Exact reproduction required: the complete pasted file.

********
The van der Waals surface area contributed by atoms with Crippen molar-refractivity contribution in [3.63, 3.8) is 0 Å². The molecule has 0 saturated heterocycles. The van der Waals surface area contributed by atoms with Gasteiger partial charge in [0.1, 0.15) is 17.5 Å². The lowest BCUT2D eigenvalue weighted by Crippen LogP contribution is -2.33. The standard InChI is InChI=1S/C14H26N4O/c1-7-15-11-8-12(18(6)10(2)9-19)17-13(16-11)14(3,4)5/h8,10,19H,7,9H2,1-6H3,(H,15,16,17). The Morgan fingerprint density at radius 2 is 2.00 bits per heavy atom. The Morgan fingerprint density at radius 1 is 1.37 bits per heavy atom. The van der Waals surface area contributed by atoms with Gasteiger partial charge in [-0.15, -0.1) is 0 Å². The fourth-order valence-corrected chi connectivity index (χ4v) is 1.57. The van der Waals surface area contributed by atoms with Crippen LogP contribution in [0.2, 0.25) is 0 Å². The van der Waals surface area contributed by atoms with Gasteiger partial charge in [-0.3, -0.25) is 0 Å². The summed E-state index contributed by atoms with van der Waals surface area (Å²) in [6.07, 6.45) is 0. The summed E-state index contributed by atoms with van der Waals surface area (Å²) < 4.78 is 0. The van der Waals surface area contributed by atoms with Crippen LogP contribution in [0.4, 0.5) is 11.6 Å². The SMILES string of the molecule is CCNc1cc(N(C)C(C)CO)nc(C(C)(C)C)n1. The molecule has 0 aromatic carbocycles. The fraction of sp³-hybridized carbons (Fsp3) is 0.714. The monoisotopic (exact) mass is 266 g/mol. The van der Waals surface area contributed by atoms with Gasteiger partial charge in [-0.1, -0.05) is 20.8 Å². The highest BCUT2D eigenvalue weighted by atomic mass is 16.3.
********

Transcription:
The van der Waals surface area contributed by atoms with Crippen molar-refractivity contribution in [3.63, 3.8) is 0 Å². The molecule has 0 saturated heterocycles. The van der Waals surface area contributed by atoms with Gasteiger partial charge in [0.1, 0.15) is 17.5 Å². The lowest BCUT2D eigenvalue weighted by Crippen LogP contribution is -2.33. The standard InChI is InChI=1S/C14H26N4O/c1-7-15-11-8-12(18(6)10(2)9-19)17-13(16-11)14(3,4)5/h8,10,19H,7,9H2,1-6H3,(H,15,16,17). The Morgan fingerprint density at radius 2 is 2.00 bits per heavy atom. The Morgan fingerprint density at radius 1 is 1.37 bits per heavy atom. The van der Waals surface area contributed by atoms with Gasteiger partial charge in [-0.15, -0.1) is 0 Å². The fourth-order valence-corrected chi connectivity index (χ4v) is 1.57. The van der Waals surface area contributed by atoms with Crippen LogP contribution in [0.2, 0.25) is 0 Å². The van der Waals surface area contributed by atoms with Gasteiger partial charge in [-0.3, -0.25) is 0 Å². The summed E-state index contributed by atoms with van der Waals surface area (Å²) in [6.07, 6.45) is 0. The summed E-state index contributed by atoms with van der Waals surface area (Å²) < 4.78 is 0. The van der Waals surface area contributed by atoms with Crippen LogP contribution in [0.4, 0.5) is 11.6 Å². The SMILES string of the molecule is CCNc1cc(N(C)C(C)CO)nc(C(C)(C)C)n1. The molecule has 0 aromatic carbocycles. The fraction of sp³-hybridized carbons (Fsp3) is 0.714. The monoisotopic (exact) mass is 266 g/mol. The van der Waals surface area contributed by atoms with Gasteiger partial charge in [-0.1, -0.05) is 20.8 Å². The highest BCUT2D eigenvalue weighted by atomic mass is 16.3.